The key challenge was developing a colored coating that still enables the bulk of solar light to pass through it. Evergreen’s solution was to incorporate microspheres (glass or ceramic)—particles that reflect sufficient light to not appear transparent at any angle— into the coating formulation. “Light hitting the coating is designed to reflect in each little piece of it as a given color. Anything that isn’t reflected goes right through. As a result, the human eye sees an opaque surface even though the coating is substantially transmissive,” Boyd explains. The particles have an overall particle diameter of less than 5 microns yet consist of up to 30 or more layers of materials with various dielectric properties that allow the selective scattering of specific wavelengths of electromagnetic energy. Initially they have been generated using an atomic layer deposition (ALD) process. The color of the coating can be changed by applying an electric field to create a dielectric response. To demonstrate the effectiveness of the Spectral coating, it was tested on a military motion-and-vibration sensor developed for the government. The sensor was covered in a clear material shaped like a rock. Application of the Spectral coating allowed the sensor to be camouflaged as a rock yet continue to power itself using photovoltaic power.
The binder for the microspheres in the Spectral coating can be solvent- or water-based depending on the end use. Its durability, according to Boyd, is similar to that of other high-performance paints, such as those used in the automotive industry. Unlike these other coatings, however, the Spectral paint does not fade over time due to the creation of color through a reflection mechanism. “Our coating does not contain any pigments that absorb and re-emit light,” Boyd observes.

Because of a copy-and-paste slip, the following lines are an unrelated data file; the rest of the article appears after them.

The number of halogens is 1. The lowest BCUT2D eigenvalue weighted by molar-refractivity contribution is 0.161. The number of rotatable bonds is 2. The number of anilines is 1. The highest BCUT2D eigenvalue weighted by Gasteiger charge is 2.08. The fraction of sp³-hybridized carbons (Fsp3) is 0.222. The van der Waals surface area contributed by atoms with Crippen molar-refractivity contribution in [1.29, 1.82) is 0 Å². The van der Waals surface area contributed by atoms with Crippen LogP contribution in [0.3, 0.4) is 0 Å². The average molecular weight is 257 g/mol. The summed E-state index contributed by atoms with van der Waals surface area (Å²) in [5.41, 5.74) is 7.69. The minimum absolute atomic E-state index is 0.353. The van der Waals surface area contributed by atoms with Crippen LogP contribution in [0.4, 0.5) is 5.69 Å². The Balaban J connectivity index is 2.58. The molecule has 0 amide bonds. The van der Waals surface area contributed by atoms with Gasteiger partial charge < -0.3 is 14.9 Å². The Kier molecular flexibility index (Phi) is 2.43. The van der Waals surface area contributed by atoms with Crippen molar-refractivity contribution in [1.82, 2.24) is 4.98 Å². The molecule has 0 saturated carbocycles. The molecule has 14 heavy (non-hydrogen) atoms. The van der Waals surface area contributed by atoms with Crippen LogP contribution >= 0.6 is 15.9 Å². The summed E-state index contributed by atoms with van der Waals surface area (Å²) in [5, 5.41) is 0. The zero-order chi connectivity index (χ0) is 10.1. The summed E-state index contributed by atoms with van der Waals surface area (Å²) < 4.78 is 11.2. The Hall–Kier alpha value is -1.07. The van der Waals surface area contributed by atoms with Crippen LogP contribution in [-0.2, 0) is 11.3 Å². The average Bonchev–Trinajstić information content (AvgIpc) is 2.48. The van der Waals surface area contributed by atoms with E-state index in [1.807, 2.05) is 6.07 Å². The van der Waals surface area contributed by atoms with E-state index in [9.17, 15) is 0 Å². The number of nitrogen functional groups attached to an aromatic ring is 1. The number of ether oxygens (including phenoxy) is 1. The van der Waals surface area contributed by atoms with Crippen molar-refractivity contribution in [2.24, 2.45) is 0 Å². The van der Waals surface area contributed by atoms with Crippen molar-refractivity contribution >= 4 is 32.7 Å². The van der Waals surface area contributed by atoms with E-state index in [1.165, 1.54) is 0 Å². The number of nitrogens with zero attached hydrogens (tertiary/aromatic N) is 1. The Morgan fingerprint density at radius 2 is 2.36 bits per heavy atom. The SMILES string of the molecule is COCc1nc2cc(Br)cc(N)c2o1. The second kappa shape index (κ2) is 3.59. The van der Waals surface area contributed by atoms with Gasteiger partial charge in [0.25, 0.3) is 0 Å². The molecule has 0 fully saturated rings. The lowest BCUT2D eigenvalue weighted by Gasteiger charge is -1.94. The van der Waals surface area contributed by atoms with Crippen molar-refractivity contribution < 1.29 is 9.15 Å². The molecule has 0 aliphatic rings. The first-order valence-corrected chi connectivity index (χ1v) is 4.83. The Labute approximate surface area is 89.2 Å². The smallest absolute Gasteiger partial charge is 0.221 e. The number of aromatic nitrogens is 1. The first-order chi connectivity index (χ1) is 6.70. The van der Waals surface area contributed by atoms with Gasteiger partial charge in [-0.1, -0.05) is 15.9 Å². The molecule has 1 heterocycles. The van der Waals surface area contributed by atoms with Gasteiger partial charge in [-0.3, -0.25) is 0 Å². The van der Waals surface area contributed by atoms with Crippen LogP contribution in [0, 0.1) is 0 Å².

The current challenge for the company is to develop improved formulas and processes that can be readily scaled to enable commercial manufacture of the Spectral coating. “We are working in collaboration with researchers at Old Dominion University to develop large-scale wet chemistry processes for the production of the microspheres in large quantities,” notes Boyd. He adds that samples will be available beginning in late Q2 of 2019, with production expected to begin sometime in 2020. The company will use a variety of methods to get Spectral into the marketplace, including licensing agreements and joint-ventures with existing coating manufacturers. The coating, according to Boyd, will be competitively priced compared with high-performance coatings such as those used in the automobile industry, and it will be applied using conventional painting processes.
CoatingsTech | Vol. 16, No. 2 | February 2019